DRACULA’S DOG (1977)
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Also known as Zoltan: Hound of Dracula and based on the book Hounds of Dracula by Ken Johnson, this 1977 horror features the legendary vampire’s mutt trying to recreate his master. After being accidentally revived by Romanian soldiers excavating a tomb, Dracula’s manservant Veidt Smit (Reggie Nalder) and his dog Zoltan, set off to America to find Michael Drake (Michael Pataki) who is the last surviving member of Dracula’s bloodline. Once they find him, they plan to turn him into a bloodsucker and their new master. In hot pursuit is Van Helsing-like Inspector Vaclav Branco (José Ferrer) who plans to stop them and their fiendish plot.
Canine-centric vampire flick is written by Frank Ray Perilli, based on Johnson’s book and directed by Albert Band, father of Full Moon Studio’s Charles Band. It’s a silly movie for sure, though played very straight and if there is anything that actually works here it’s that Zoltan and his pack of vampire dogs are kinda fierce and spooky thanks to trainer Karl Miller. There are some fun goof-ups, along the way, like the opening scene that takes place in Romania, with the Romanian army, where a military jeep clearly says “U.S. Navy” on the hood. Its low budget is no better illustrated than by the fact that it mostly takes place outdoors during a Drake family camping trip, reducing the need for sets. The make-up and gore FX are by Stan Winston, so at least they are done well, and director Band does give the silly proceedings a bit of atmosphere. The fact that it’s a film about Dracula’s dog and is taken as seriously as it is, at the very least gives its makers some audacity points.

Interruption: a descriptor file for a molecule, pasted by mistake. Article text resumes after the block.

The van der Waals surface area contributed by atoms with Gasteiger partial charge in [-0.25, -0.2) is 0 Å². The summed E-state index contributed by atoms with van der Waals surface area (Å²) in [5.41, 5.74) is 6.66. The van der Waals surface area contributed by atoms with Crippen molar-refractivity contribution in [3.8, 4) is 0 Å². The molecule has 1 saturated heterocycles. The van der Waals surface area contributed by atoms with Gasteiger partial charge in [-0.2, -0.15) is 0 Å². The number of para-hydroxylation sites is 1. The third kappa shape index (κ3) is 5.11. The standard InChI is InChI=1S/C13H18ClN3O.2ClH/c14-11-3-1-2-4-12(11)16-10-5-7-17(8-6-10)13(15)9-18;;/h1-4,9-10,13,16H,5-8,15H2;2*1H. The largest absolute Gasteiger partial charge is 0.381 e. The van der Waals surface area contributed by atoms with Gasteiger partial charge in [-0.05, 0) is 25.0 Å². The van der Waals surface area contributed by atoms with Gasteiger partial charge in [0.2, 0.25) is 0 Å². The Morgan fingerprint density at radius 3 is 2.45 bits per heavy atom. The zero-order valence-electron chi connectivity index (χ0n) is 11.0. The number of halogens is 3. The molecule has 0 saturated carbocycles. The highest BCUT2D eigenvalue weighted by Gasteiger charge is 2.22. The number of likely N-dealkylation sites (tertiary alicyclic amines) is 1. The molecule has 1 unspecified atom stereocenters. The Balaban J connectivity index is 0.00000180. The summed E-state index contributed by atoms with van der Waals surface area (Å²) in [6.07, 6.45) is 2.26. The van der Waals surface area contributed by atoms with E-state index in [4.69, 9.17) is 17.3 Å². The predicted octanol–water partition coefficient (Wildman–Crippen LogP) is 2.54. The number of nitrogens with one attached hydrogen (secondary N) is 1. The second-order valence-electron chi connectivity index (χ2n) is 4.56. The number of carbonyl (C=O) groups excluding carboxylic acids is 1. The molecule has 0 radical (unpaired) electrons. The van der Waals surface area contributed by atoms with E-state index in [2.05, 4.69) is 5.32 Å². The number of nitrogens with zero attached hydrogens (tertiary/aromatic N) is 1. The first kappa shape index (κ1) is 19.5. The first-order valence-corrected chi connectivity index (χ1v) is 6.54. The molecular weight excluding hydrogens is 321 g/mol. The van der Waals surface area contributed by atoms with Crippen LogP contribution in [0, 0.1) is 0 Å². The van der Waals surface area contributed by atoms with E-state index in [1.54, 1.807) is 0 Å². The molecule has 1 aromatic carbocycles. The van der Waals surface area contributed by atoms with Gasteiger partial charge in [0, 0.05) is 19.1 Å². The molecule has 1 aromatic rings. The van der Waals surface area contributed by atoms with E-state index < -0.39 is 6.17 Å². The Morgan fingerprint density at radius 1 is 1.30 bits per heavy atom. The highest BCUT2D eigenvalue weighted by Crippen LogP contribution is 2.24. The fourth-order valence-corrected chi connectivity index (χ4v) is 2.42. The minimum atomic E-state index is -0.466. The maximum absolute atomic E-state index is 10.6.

As for the cast, the Doberman playing Zoltan is definitely the standout. He is a spooky pooch. Reggie Nalder (Salem’s Lot) is creepy as Smit, but Nalder always did nail creepy in his performances. Pataki plays it straight as the clueless last heir to Dracula’s coffin and José Ferrer takes the material very seriously as the valiant Inspector Branco. The supporting players are a mixed bag and the other dogs in the film prove the most effective actors in their roles.
This is a silly flick, though taken very seriously by the cast and crew. It makes it all the more watchable, but it still is about Dracula’s best friend, after all. There is some decent make-up and gore courtesy of a young Stan Winston, and it does have some atmosphere to go along with the unintentional chuckles. Worth a look. Only in the 70s, folks!
Rated 2 and 1/2 (out of 4) hounds of Dracula.